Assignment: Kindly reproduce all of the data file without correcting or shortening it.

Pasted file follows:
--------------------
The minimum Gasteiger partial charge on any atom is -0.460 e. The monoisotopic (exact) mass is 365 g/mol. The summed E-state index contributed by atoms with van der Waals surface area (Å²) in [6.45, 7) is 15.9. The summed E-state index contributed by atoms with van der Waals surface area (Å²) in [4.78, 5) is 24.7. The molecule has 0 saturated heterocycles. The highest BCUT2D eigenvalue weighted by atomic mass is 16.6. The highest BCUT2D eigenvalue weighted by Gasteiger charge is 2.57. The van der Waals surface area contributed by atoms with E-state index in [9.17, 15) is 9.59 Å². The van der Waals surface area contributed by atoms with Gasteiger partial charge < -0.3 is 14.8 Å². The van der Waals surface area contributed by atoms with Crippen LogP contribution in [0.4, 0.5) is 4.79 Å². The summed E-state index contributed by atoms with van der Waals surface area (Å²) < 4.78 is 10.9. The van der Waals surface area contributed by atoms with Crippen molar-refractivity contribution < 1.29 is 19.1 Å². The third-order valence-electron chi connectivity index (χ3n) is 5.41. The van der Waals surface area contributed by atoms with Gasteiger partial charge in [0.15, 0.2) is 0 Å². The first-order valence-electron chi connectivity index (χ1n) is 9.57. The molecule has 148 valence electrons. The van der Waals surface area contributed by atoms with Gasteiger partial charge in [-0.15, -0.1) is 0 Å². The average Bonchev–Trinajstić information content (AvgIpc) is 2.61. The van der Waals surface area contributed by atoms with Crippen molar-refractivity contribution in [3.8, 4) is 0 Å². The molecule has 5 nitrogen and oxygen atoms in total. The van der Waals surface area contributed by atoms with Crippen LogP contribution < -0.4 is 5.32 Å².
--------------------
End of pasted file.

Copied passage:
The minimum Gasteiger partial charge on any atom is -0.460 e. The monoisotopic (exact) mass is 365 g/mol. The summed E-state index contributed by atoms with van der Waals surface area (Å²) in [6.45, 7) is 15.9. The summed E-state index contributed by atoms with van der Waals surface area (Å²) in [4.78, 5) is 24.7. The molecule has 0 saturated heterocycles. The highest BCUT2D eigenvalue weighted by atomic mass is 16.6. The highest BCUT2D eigenvalue weighted by Gasteiger charge is 2.57. The van der Waals surface area contributed by atoms with E-state index in [9.17, 15) is 9.59 Å². The van der Waals surface area contributed by atoms with Gasteiger partial charge < -0.3 is 14.8 Å². The van der Waals surface area contributed by atoms with Crippen LogP contribution in [0.4, 0.5) is 4.79 Å². The summed E-state index contributed by atoms with van der Waals surface area (Å²) < 4.78 is 10.9. The van der Waals surface area contributed by atoms with Crippen molar-refractivity contribution < 1.29 is 19.1 Å². The third-order valence-electron chi connectivity index (χ3n) is 5.41. The van der Waals surface area contributed by atoms with Gasteiger partial charge in [0.15, 0.2) is 0 Å². The first-order valence-electron chi connectivity index (χ1n) is 9.57. The molecule has 148 valence electrons. The van der Waals surface area contributed by atoms with Gasteiger partial charge in [-0.15, -0.1) is 0 Å². The average Bonchev–Trinajstić information content (AvgIpc) is 2.61. The van der Waals surface area contributed by atoms with Crippen molar-refractivity contribution in [3.8, 4) is 0 Å². The molecule has 5 nitrogen and oxygen atoms in total. The van der Waals surface area contributed by atoms with Crippen LogP contribution < -0.4 is 5.32 Å².